Let me begin with my ending. I am not terrified by A.I. (Artificial Intelligence). I’m far more afraid of our own Organic Intelligence. The slingshot, catapult, gun, cannon, and atomic bombs were made by us—not the computers. We used our highly evolved brains to wage war; we turned our knowledge of Smallpox, even before we understood it, to poison Native Americans.
We destroyed forests and plains for profit and polluted our skies, seas, and the air we breathe. And artificial intelligence has us scared to death? Really? We’re afraid that it will take over and render our organic intelligence irrelevant and end up replacing us. This is a kind of intellectual version of the racist and xenophobic Replacement Theory. The Robots are coming for us, and, the irony of ironies, we’re building them and programming them. Training our replacements? Right? Well, maybe.
The future threat is absolutely real, but I fear that we are blind to the present abuses of A.I. Calling itself an algorithm, A.I. decides who warrants a medical procedure, insurance, credit, or a loan. The banker, doctor, and actuary didn’t turn me down. It was that algorithm. Remember when we complained that doctors thought they were God? When the bean counters became God, we missed the doctors. With the algorithm becoming God, we’ll miss the bean counters. Now that computers can beat us at chess and retrieve information (and misinformation) instantly, what are we here for?
The killer robots don’t need to kill us; they can simply depress us by making us feel irrelevant. Many of us believe that this is all new, that deep fakes are so much more deceptive and dangerous than shallow fakes. We may think that for the first time, we cannot trust our eyes and experiences to discern what is real and what is fake.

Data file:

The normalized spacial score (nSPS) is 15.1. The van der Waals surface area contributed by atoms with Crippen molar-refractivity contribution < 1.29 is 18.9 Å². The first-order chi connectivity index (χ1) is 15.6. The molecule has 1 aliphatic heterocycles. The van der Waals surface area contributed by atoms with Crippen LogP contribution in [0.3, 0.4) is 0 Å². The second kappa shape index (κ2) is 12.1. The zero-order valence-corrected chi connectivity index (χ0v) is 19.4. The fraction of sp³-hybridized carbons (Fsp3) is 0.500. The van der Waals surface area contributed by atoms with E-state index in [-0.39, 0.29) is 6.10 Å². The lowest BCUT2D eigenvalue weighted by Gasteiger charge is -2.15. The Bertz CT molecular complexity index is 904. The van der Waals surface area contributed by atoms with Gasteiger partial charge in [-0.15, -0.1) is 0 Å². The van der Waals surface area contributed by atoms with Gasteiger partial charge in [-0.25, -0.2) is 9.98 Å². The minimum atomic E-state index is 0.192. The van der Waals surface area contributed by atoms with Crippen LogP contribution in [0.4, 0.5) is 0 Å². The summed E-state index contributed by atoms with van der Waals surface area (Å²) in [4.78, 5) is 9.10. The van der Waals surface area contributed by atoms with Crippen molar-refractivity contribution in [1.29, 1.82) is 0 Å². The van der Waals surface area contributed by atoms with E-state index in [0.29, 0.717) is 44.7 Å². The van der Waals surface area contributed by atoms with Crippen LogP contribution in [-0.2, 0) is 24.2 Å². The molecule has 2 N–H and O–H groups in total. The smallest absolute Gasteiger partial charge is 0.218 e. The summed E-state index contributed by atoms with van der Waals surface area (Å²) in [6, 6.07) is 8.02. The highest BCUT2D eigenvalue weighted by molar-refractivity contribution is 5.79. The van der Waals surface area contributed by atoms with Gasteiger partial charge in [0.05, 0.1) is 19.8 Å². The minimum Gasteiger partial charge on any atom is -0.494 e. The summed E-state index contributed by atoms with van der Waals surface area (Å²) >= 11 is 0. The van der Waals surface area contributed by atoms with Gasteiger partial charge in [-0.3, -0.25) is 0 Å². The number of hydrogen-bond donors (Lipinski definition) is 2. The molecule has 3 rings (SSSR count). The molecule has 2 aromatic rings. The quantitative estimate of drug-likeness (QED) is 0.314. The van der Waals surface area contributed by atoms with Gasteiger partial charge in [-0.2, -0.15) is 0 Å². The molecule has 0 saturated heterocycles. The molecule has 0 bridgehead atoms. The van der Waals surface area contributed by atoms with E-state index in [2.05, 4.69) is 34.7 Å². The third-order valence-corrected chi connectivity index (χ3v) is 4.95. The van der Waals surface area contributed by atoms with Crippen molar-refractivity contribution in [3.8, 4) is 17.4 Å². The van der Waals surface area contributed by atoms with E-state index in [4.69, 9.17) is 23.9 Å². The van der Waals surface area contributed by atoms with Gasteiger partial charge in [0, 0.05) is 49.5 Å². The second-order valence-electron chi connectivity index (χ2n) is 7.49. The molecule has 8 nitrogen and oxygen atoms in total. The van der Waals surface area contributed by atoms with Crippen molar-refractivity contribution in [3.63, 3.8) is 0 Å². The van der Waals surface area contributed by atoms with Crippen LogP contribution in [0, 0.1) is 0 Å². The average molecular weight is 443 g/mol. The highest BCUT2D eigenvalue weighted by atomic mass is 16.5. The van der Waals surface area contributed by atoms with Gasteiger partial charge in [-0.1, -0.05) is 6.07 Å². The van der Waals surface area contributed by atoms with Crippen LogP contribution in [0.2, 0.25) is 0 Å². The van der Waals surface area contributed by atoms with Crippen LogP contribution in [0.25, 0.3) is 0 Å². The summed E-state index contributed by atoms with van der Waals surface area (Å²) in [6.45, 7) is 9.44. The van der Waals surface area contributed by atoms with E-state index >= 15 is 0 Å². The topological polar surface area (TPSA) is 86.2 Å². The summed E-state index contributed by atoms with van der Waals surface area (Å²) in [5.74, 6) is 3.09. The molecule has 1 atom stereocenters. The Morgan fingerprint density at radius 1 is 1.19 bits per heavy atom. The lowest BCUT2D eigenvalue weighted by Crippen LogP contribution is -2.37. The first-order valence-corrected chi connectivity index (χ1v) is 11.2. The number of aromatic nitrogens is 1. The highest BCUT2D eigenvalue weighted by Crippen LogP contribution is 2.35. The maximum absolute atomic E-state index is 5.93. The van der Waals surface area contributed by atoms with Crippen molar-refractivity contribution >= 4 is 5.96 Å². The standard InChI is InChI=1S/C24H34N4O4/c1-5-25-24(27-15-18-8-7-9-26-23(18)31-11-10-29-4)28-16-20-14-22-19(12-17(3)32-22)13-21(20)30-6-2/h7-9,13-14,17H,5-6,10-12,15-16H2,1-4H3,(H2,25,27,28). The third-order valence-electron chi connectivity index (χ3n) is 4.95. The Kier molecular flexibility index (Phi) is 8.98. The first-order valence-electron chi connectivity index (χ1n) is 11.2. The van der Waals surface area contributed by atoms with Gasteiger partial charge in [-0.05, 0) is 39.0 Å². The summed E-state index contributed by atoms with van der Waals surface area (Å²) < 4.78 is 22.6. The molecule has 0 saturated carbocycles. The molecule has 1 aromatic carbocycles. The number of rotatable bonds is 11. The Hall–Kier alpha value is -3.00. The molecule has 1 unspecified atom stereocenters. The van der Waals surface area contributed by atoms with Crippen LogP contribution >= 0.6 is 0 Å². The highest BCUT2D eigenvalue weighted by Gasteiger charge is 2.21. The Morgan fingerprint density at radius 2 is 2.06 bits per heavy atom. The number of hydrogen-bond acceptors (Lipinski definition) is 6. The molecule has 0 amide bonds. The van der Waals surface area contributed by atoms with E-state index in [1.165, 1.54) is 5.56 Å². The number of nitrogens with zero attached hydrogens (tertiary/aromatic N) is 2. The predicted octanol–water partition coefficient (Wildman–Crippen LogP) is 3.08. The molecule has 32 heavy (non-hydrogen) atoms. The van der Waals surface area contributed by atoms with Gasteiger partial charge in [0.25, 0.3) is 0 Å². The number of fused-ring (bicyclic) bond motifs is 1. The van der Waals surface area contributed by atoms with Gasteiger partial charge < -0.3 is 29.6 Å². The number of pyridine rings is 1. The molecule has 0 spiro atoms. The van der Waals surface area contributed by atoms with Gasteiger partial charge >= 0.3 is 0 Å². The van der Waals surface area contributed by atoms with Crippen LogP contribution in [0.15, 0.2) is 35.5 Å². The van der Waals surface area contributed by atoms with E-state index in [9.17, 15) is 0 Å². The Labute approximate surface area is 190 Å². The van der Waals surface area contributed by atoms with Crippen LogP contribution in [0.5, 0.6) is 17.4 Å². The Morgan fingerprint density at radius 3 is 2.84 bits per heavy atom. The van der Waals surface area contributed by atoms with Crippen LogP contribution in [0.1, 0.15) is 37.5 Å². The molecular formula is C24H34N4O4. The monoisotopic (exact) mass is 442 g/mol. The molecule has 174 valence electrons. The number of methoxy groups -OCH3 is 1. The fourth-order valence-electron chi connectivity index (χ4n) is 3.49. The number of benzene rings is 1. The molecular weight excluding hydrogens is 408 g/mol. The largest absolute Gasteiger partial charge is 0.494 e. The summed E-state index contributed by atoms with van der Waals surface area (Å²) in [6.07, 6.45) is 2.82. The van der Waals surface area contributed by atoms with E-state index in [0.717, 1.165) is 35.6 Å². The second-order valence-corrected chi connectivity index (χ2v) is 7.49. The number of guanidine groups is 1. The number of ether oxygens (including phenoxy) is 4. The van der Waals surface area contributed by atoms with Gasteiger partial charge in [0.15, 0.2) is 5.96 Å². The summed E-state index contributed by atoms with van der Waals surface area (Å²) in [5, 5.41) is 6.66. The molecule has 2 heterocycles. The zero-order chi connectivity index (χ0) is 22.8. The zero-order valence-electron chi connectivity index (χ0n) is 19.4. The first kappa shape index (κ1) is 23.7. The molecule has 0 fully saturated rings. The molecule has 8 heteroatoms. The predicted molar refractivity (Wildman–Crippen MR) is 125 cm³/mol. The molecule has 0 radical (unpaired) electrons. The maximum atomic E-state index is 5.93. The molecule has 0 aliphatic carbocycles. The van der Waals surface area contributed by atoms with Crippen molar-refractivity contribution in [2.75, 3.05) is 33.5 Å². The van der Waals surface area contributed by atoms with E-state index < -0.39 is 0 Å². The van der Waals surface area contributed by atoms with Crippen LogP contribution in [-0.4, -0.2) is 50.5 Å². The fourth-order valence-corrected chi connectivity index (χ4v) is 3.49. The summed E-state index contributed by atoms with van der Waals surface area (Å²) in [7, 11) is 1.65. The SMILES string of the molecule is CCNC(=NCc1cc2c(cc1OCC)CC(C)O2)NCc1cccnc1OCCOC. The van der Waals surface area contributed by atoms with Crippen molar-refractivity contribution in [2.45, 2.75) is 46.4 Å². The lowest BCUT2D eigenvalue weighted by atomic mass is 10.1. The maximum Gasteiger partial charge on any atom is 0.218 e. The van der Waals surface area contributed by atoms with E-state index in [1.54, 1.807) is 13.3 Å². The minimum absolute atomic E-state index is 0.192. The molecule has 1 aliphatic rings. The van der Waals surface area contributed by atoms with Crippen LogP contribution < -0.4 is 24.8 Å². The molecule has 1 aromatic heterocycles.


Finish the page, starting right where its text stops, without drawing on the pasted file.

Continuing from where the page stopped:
This week the fake explosion at the Pentagon has us rightly concerned. But didn’t too many believe their eyes when they thought that Oliver Stone’s JFK was real history? Can we trust our eyes in a world of CGI/Special effects and Internet misinformation? Not uncritically. The perils are real: past, present, and future. We have to deal with it. Outlawing A.I. in a global environment is useless. Understanding and compensating is critical. Panic, however, will not help. We think in words and pictures. Our organic intelligence is not about simply marshaling facts. Memorizing words, stories, scriptures, history books, or even science books have little relationship to intelligence. Putting it all together by taking information and images and borrowing ideas and themes from different sources is where our organic intelligence lies.
I had a friend in high school and freshman year of college who was a nice guy and got good grades. He had a photographic memory. You could ask him, “What’s on page 46 of the Western Civ textbook?” He’d recite it word for word. But he wasn’t a gifted student. His intelligence never measured up to the expectations raised by his command of facts. He committed suicide. When Archimedes jumped naked from the bath screaming, “Eureka!” it was because of what he’d put together. It wasn’t information alone but catalyzed intuition and inspiration.
So far, artificial intelligence does not seem to display intuition or inspiration but only (yet impressively) a cold combining and recombining of words, facts, and theories. Yes, there is some kind of creativity. A.I. can be smart like my high school friend. It can paint in Picasso style or write in Shakespearean style. The results are, by definition, derivative. A.I. will beat us at chess. It will take jobs away—as the industrial revolution changed our world and drove workers from fields to cities, and then Covid drove workers from cities to kitchen tables and Starbucks. A.I. will both destroy and create jobs.
A.I. cannot, however, answer the big questions of life and death and meaning. Their poems and symphonies don’t threaten our best composers and poets. We can ask a source of A.I. to count the stars; we can have it search for the patterns that we ask it to, but will it have the impulse, the curiosity to willingly gaze into the heavens, behold the stars and see Ursa Major, Ursa Minor, or Orion and his belt? Will it be struck in silent awe at the grandeur of creation and the billions of stars being born, growing, and dying? Will it appreciate the mystery of life and consciousness? Will it have a soul? Till then, we’re ok.